The London County Council has placed a further order with the MoCar Syndicate, Ltd., of Paisley, for three ArrolJohnston lorries. These will be exactly the same as the one which was ordered at the last Olympia Show, all being on the well-known Arrol-Johnston system.

At the recent general meeting of Macnamara and Co., Ltd., the chairman, Sir John Pound, the present Lord Mayor of London, stated that the question of horse or mechanical haulage was now becoming acute, and that the necessity for purchasing a large number of motor vehicles would probably arise. Other mail contractors are of the same opinion.

In a report just circulated, the borough surveyor of St. Pancras, Mr. W. Nisbet Blair, M.Inst.C.E., says :— "Should it ultimately be determined to substitute steam motor vans for street sprinkling instead of horsed vans, one motor van with a capacity of i,000 gallons, travelling at a speed of five to six miles an hour, would be equivalent to possibly five of our present vans."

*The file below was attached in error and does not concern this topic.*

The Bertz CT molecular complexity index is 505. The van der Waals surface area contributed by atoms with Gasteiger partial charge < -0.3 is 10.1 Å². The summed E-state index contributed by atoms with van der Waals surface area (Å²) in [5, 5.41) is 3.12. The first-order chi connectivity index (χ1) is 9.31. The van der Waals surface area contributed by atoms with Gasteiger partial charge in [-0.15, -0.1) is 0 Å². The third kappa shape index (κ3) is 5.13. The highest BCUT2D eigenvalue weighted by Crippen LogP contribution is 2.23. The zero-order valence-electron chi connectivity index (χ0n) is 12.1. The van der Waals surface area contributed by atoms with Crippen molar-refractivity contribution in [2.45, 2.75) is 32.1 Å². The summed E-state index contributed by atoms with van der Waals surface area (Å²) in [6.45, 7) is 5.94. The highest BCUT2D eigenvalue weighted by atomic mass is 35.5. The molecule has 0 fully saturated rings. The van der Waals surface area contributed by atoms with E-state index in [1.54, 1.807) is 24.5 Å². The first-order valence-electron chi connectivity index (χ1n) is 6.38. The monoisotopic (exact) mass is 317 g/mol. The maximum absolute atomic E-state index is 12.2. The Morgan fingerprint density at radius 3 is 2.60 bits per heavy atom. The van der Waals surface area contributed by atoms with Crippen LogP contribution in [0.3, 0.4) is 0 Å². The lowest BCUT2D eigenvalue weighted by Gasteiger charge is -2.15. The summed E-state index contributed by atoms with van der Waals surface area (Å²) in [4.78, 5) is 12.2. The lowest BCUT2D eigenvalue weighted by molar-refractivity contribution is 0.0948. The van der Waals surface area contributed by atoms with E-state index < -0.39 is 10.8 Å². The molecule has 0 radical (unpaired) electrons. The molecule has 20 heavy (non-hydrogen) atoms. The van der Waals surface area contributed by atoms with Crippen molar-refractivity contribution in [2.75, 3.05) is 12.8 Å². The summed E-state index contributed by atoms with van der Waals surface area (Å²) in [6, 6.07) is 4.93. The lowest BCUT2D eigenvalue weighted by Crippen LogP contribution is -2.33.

It is an admitted fact in the motor industry that memories of early types of vehicles are very troublesome to makers generally. Why is it that one failure appears to undo the good of ten successes? A case in point is brought to mind by a recent editorial reference in the" Irish Times," where the non-success of the several motors purchased and worked by Arthur Guinness, Son and Co., Ltd., in the year 189e, is quoted as proof that motor vehicles are unsatisfactory. A perusal of our Brewers' Issue of April 13th should convince all who are hesitating in the matter that what happened four or five years ago is no criterion of to-day's performances.

During the course of a discussion at the last meeting of the Hitchin Urban District Council, regarding a proposed claim for extraordinary traffic damage by a motor lorry belonging to Mr. G. Perowne Roberts, of the Ickleford Steam Roller Flour Mills, a number of members expressed the view that trade should not be interfered with by restrictive conditions. The clerk was of opinion that the motor wagon traffic, which in the past had been extraordinary in some areas, would be ordinary in future, and that the roads would have to be brought up to the necessary standard to cope with it. In the end, it was left to the clerk to make some settlement with Mr. Roberts.